Trump’s tax returns have been an issue since the 2016 campaign, when he broke with decades of precedent by refusing to release them. The president has claimed he could not do so because he faced audits from the IRS. —Anne K. Walters

Rep. Liz Cheney on Capitol Hill

Rep. Liz Cheney on Capitol Hill Associated Press/Photo by Alex Brandon

2020 update

Former Vice President and Democratic presidential hopeful Joe Biden unveiled a plan this week to reform the criminal justice system by eliminating the death penalty at the federal level, addressing racial disparities in sentencing, pushing for an end to mandatory minimum sentencing, and ending federal use of private prisons. The plan marks a shift for Biden, who spent years in the Senate advocating for tough anti-crime measures. He helped write the 1994 crime bill, which critics have said increased mass incarceration.

Sen. Cory Booker, D-N.J., who is also running for the Democratic nomination in 2020, has been a particularly outspoken critic of Biden’s record, declaring, “The proud architect of a failed system is not the right person to fix it.” Biden hit back, noting Booker’s own record on policing as mayor of Newark, N.J.

Biden and Booker will likely face off on the issue during the second round of Democratic presidential debates next week. The two days of debate, airing on CNN on Tuesday and Wednesday, will feature 20 candidates, including Sen. Bernie Sanders of Vermont, Sen. Elizabeth Warren of Massachusetts, and South Bend, Ind., Mayor Pete Buttigieg on the first evening and Biden, Booker, and Sen. Kamala Harris of California on Wednesday.

Warren, who is vying with Sanders for support from the far-left wing of the party, rolled out a bill in the Senate to cancel some $640 billion in student loan debt for borrowers below certain income thresholds. —A.K.W.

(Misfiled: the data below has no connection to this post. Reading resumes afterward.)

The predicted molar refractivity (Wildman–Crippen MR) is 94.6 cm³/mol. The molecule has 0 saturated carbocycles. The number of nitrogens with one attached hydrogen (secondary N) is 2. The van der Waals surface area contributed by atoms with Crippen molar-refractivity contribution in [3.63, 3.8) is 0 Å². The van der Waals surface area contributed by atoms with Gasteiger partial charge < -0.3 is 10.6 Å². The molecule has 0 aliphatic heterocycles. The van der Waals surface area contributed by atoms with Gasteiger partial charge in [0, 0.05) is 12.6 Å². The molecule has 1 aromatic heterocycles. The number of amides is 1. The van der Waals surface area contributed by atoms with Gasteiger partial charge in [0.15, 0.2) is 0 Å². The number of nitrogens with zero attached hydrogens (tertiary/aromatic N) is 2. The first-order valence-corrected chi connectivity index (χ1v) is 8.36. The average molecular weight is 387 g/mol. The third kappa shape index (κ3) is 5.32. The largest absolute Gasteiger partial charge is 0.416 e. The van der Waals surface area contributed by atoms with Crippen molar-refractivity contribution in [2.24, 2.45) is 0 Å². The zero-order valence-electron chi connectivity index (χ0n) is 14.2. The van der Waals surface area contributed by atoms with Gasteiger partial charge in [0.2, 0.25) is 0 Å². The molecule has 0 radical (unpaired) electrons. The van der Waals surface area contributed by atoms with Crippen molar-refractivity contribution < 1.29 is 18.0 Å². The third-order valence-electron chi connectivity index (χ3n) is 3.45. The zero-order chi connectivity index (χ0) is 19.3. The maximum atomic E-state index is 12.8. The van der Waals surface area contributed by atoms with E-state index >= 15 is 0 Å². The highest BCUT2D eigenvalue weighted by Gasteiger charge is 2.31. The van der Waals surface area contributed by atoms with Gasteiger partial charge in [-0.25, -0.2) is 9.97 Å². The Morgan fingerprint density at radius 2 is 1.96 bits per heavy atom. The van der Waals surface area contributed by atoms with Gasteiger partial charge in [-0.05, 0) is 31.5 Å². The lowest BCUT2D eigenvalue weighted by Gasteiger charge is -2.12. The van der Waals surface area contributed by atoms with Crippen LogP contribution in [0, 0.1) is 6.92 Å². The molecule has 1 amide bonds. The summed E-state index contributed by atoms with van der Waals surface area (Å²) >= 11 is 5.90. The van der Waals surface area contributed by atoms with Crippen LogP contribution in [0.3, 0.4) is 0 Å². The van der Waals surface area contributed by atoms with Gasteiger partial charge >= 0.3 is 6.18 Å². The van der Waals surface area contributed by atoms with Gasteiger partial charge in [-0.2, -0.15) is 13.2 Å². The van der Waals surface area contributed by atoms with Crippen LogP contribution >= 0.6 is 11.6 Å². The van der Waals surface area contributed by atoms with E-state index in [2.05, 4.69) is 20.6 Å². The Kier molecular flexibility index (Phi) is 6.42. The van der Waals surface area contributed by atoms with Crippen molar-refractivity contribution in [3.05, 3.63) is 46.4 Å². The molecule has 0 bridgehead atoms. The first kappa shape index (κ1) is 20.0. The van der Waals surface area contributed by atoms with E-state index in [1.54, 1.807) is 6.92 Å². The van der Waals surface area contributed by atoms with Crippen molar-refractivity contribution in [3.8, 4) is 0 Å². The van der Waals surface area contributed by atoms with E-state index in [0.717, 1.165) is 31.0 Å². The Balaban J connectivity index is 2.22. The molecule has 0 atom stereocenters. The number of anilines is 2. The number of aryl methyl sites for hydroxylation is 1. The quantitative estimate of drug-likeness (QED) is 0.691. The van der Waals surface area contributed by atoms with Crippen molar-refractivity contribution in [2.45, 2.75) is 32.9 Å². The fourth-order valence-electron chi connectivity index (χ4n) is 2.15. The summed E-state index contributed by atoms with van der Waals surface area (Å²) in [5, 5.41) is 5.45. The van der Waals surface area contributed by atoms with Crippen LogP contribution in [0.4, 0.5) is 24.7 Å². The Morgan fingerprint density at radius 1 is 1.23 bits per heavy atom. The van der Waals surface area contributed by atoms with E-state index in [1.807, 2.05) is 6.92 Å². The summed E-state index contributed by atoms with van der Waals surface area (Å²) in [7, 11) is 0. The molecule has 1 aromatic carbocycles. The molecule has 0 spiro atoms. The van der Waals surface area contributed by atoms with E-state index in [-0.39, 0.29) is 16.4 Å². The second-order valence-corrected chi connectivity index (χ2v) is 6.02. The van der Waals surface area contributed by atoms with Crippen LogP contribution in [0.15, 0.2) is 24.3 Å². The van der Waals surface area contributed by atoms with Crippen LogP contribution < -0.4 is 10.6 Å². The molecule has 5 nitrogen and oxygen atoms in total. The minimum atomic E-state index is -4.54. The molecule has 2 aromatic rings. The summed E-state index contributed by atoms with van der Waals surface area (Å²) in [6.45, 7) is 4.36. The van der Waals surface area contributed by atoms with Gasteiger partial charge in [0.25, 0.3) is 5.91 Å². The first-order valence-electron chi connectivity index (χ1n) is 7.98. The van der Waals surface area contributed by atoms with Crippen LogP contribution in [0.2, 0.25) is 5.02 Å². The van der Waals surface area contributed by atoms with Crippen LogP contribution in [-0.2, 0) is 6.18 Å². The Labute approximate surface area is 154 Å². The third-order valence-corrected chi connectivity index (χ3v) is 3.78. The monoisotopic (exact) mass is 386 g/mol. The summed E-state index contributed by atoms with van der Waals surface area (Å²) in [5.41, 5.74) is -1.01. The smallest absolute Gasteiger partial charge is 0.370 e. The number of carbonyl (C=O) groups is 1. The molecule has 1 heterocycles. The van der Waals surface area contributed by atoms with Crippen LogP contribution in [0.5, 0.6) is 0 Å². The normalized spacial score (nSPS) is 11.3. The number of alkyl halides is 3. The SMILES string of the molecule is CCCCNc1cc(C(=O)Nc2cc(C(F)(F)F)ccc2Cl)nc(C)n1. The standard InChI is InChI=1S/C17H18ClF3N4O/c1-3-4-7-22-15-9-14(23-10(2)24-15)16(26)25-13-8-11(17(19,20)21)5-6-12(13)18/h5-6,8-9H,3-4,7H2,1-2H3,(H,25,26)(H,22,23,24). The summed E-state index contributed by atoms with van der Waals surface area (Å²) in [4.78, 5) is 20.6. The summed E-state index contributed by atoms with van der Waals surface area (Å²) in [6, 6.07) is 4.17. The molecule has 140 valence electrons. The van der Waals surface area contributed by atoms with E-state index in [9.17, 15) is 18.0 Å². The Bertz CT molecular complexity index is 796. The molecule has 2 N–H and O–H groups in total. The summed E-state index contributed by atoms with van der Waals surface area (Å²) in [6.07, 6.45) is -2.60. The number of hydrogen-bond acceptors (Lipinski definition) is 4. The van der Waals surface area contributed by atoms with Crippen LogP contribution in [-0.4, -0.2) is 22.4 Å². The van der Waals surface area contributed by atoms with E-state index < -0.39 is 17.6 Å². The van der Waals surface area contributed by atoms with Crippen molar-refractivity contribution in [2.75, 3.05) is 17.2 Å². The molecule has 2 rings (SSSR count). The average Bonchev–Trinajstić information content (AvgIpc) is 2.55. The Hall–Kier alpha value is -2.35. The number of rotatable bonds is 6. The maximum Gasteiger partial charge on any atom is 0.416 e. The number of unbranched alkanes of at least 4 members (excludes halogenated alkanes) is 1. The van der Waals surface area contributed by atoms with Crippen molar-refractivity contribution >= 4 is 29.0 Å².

Rep. Liz Cheney on Capitol Hill

Rep. Liz Cheney on Capitol Hill Associated Press/Photo by Alex Brandon

GOP lawmaker won’t run again

Rep. Paul Mitchell, R-Mich., announced on the House floor Wednesday that he will not seek reelection to Congress. The two-term lawmaker spoke of his disillusionment with Washington rhetoric and politics and his desire to spend more time with family.

“A career in Washington has never been my objective,” Mitchell said. “My objective has always been to simply work to address significant challenges this nation faces: healthcare, immigration, and infrastructure, for example.”

Mitchell was one of the earliest GOP lawmakers to criticize President Donald Trump for telling four progressive House lawmakers to “go back” to where they came from. He said while he shared “the political frustrations with some members of the other party … these comments are beneath leaders.”

Mitchell represents Michigan’s 10th Congressional District, an area Trump won by more than 30 percentage points in 2016. —H.P.

Kyle Ziemnick

Kyle is a WORLD Digital news reporter. He is a World Journalism Institute and Patrick Henry College graduate. Kyle resides in Purcellville, Va.



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I still say that the gov't has money. It's on a "need to know" basis. 

Now Trump knows. 

Think about it. Our gov't gets money from all corners of life and business. 

It's like our city gov't here, they always seem to be flush with lots of money. They don't give any back. They just look for places to spend it. Then they pat each other on the back, and people award them for philanthropical deeds using money that isn't theirs.